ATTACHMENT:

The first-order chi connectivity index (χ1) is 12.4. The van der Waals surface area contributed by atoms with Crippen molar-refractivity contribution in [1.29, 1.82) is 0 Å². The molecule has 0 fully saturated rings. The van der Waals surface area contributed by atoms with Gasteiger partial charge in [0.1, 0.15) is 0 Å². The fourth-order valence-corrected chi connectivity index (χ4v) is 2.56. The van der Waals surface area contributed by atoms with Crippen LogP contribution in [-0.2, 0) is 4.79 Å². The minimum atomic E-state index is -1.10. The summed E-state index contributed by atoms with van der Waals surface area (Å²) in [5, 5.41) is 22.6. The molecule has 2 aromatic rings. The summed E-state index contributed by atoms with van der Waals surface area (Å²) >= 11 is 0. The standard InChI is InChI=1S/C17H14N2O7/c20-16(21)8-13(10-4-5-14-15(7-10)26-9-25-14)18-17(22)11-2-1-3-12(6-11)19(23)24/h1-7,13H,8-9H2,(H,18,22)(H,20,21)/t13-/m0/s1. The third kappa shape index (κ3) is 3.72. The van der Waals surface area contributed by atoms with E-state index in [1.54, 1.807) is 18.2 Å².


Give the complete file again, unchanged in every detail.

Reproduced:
The first-order chi connectivity index (χ1) is 12.4. The van der Waals surface area contributed by atoms with Crippen molar-refractivity contribution in [1.29, 1.82) is 0 Å². The molecule has 0 fully saturated rings. The van der Waals surface area contributed by atoms with Gasteiger partial charge in [0.1, 0.15) is 0 Å². The fourth-order valence-corrected chi connectivity index (χ4v) is 2.56. The van der Waals surface area contributed by atoms with Crippen LogP contribution in [-0.2, 0) is 4.79 Å². The minimum atomic E-state index is -1.10. The summed E-state index contributed by atoms with van der Waals surface area (Å²) in [5, 5.41) is 22.6. The molecule has 2 aromatic rings. The summed E-state index contributed by atoms with van der Waals surface area (Å²) >= 11 is 0. The standard InChI is InChI=1S/C17H14N2O7/c20-16(21)8-13(10-4-5-14-15(7-10)26-9-25-14)18-17(22)11-2-1-3-12(6-11)19(23)24/h1-7,13H,8-9H2,(H,18,22)(H,20,21)/t13-/m0/s1. The third kappa shape index (κ3) is 3.72. The van der Waals surface area contributed by atoms with E-state index in [1.54, 1.807) is 18.2 Å².